He is actively involved in leading interdisciplinary research and innovations. He is the Co-investigator and work package lead for the £3.34-million "Protecting Minority Ethnic Community Online" (PRIME) projected funded by the UKRI strategic priorities fund. He is also a Co-Investigator of the EPSRC-funded project, MultilayerALGS (£766K, 2020-23), and he's leading cutting-edge innovations in social data science, to design new algorithms with computer scientists/mathematicians to study online social networks. This research seeks to understand online inequalities in new ways and develop solutions to mitigate algorithmic harm and inequalities among Minoritised Ethnic communities.
He is also the Principal Investigator of the "Innovators Assemble" project, which is developing a new videogame to amplify Minoritised Ethnic's people's voices and traditional ecological knowledge in Scotland's sustainable futures. The project (funded by Research England/Aspect Network, £10.1K + ESRC IAA £3K) seeks to promote gaming and game development as a pathway for innovation for social science and arts/humanities research. Project partners include Education Evolved Ltd., Ethnic Minority Environmental Network (EMEN), and the Floating Designer.
Mark was also awarded the ESRC Impact Acceleration Account User Engagement grant (£5K) as Principle Investigator for a short film project “What Data Means to You”. He partnered with the Crichton Trust, East and Southeast Asian Scotland, FinTech Scotland, and Nesta Scotland to explore public imaginings and lived realities of data, especially from marginalised voices in the community.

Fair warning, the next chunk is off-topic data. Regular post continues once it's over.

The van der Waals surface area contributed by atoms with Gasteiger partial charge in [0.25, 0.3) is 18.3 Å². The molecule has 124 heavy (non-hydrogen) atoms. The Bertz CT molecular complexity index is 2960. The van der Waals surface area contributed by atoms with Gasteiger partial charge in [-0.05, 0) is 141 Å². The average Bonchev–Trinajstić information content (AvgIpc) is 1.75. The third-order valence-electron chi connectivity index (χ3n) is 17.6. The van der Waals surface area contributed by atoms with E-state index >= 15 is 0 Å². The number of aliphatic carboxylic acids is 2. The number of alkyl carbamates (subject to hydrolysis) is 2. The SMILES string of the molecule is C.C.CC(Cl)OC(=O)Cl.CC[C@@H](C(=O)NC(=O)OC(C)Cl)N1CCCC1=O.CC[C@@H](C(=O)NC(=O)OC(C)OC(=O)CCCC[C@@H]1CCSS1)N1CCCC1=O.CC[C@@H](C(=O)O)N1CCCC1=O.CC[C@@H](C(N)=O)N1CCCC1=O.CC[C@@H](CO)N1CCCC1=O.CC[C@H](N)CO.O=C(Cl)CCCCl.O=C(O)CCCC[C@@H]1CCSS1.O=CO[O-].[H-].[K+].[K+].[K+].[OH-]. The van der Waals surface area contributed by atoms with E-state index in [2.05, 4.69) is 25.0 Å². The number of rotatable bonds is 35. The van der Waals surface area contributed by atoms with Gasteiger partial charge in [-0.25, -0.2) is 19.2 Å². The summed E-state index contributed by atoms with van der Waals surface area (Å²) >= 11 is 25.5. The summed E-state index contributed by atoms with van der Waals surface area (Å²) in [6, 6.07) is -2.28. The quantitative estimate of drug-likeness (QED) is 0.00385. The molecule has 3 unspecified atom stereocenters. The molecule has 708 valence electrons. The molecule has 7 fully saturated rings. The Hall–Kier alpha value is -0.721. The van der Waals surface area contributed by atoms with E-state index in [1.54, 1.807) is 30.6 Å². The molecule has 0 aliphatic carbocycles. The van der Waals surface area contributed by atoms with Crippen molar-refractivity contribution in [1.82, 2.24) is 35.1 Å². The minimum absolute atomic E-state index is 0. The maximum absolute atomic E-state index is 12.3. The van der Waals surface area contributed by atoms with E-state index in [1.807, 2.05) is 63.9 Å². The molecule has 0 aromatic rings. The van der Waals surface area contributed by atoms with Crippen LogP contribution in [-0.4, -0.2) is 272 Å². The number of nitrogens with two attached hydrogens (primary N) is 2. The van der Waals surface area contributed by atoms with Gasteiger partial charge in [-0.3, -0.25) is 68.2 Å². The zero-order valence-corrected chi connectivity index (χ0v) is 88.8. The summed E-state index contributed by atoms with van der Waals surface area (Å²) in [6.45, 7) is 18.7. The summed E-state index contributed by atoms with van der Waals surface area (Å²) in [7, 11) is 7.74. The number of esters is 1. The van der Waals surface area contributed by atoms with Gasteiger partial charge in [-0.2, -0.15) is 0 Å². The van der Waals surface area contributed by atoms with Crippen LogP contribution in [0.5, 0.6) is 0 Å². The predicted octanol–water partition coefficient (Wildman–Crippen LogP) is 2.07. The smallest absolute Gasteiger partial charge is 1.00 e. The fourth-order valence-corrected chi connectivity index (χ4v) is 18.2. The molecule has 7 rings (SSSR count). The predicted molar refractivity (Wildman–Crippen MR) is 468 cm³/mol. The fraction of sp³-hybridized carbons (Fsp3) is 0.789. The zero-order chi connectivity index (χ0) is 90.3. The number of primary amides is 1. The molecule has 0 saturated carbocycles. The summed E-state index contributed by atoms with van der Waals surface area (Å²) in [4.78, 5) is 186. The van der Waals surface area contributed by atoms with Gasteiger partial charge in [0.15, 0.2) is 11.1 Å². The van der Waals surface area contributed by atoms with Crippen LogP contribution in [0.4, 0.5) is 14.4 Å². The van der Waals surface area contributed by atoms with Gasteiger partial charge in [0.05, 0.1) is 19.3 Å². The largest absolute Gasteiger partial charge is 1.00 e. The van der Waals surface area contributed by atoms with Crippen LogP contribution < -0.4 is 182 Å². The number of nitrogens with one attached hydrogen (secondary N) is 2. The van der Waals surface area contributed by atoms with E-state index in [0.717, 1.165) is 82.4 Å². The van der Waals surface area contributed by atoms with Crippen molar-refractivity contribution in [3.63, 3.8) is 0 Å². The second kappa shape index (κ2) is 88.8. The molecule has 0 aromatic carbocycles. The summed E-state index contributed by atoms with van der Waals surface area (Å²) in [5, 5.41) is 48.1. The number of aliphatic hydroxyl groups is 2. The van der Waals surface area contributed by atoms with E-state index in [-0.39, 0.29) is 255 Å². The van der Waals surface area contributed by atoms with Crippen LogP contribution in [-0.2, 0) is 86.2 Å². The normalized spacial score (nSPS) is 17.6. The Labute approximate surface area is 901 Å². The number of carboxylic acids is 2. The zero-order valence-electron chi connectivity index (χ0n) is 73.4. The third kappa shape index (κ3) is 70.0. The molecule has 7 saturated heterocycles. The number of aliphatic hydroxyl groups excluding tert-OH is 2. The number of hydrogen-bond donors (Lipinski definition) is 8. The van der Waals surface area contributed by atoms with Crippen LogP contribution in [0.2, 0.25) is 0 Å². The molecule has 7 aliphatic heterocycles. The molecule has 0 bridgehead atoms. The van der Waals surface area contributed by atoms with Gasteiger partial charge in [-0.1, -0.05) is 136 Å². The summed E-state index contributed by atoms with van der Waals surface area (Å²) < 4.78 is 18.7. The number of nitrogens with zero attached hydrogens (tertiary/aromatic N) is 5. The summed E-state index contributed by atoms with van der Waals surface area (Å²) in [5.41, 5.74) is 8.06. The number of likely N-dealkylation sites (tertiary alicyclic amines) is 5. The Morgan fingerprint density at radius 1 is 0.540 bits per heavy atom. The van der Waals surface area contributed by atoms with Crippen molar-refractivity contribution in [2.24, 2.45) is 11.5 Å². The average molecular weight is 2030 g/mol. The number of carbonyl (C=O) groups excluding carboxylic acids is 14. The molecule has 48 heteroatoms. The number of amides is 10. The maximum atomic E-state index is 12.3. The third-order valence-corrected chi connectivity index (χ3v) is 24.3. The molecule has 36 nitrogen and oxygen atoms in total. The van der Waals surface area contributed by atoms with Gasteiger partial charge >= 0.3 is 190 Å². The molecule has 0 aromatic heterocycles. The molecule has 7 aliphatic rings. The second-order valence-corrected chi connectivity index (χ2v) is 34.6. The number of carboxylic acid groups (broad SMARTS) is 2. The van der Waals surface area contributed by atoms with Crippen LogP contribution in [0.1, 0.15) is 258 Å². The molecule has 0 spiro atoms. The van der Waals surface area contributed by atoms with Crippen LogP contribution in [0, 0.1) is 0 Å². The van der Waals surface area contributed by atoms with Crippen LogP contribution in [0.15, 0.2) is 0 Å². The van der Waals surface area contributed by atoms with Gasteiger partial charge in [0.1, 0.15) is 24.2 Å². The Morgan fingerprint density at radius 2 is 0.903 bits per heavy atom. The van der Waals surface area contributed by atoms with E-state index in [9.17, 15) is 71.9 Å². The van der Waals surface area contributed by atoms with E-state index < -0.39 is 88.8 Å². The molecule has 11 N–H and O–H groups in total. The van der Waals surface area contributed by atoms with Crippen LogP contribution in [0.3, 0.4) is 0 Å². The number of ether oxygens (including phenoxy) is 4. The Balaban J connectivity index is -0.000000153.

In 2020-21, Mark served as the Co-Chair of the University Shadow Board, which contributes to the University strategy and Senior Management Group decision-making, and its aim is to influence change in the University through ideas, actions, and diverse voices.
In addition, Mark has co-convened the Scottish cross-institutional research network, Social Network Analysis in Scotland (SNAS) group for over 10 years. He has served as a member of the Editorial Advisory Board of the SAGE Doing Research Online.
He has been invited to be a peer reviewer for several national funding bodies, including the MRC/GCRF, the Dutch Research Council, and for top international academic journals, such as New Media and Society, Journal of Social Policy, Sociological Review, Social Network Analysis and Mining, and Information, Communication and Society.
He has also had success in winning funding in the ESRC supervisor-led PhD studentship competition (with Prof. Sharon Wright) for a project on "Young people's lived experiences of welfare conditionality over time".